Social networks, up until now, have been at the center of so-called data portability efforts — new ways for developers to let you connect with friends across web applications. Companies like Facebook, MySpace and Google have introduced ways for you to access your “social graph” on other sites, letting you do things like see which friends also use the site.

But there are big missing pieces of social data and they’re on your phone — your address book of numbers, who calls you, and who you call the most. Skydeck, a startup that lets you aggregate and analyze your phone calling behavior based on bills from your phone carrier, is introducing a way to see the strength of your friendships, and your connections to friends of friends. See screenshot, above. Signal bars show you the strength of connections based on call volume, frequency, and number of mutual calls. The company is also announcing new application programming interfaces for developers to build their applications using this data.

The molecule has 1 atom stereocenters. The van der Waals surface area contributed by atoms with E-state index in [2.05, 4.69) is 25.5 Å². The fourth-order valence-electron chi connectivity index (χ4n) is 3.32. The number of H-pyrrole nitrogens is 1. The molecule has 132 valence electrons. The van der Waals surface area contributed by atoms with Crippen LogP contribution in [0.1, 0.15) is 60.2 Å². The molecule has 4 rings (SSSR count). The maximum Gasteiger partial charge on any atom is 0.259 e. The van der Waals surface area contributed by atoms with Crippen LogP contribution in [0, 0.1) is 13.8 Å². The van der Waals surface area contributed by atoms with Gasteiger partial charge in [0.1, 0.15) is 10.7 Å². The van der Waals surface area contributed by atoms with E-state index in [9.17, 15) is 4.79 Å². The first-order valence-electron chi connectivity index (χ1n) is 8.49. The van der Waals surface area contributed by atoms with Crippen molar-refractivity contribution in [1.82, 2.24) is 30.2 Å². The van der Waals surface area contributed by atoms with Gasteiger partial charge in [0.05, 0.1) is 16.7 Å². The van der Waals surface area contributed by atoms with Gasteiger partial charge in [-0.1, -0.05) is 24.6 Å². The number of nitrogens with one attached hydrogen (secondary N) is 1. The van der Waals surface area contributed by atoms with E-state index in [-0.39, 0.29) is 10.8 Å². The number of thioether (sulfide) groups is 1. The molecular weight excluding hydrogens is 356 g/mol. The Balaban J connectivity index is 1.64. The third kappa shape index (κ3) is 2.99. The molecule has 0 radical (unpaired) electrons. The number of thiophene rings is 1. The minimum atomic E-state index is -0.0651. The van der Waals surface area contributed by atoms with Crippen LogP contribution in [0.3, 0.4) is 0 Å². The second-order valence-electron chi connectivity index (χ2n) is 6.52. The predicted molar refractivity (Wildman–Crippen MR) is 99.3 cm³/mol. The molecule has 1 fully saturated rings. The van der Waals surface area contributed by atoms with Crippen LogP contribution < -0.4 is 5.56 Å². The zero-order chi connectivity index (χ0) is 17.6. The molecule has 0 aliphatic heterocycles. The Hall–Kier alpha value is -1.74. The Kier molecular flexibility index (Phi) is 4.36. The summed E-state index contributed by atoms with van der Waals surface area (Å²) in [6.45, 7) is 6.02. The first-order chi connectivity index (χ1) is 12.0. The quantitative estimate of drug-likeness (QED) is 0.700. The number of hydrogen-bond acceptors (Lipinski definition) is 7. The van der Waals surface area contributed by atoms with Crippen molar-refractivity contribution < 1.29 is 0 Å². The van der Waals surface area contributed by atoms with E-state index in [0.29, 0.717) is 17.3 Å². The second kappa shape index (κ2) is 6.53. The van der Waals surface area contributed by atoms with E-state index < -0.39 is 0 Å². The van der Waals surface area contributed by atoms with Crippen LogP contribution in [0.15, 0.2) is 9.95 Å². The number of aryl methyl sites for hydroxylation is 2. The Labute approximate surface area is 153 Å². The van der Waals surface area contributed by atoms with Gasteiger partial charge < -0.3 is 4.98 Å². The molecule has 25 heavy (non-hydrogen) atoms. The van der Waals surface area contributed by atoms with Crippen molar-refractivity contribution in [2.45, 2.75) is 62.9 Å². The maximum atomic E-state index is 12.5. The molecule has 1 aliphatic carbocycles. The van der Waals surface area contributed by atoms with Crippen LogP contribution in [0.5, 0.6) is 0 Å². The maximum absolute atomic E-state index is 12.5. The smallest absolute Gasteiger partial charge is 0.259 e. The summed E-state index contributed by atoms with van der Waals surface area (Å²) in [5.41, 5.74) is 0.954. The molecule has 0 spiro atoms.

A developer could build a Facebook application that matched your Facebook friends with Skydeck data showing which of them you talked to the most, and how much you talked to each person. Or maybe a developer could build a desktop application that shows you a meter with how many cell phone minutes and text messages you have left on your monthly plan. For business users, Skydeck data could be imported into Outlook and cross-referenced with your email contacts to show you who you both talk and email to the most.

Skydeck chief executive Jason Devitt claims this is the easiest access developers have ever gotten to phone usage data, with the API being based on the OAuth protocol for connecting APIs. As we’ve covered, Skydeck is going up against mobile carriers that until recently have shown a certain antipathy towards third parties, giving only a select few other companies access to their users, and even then at a price.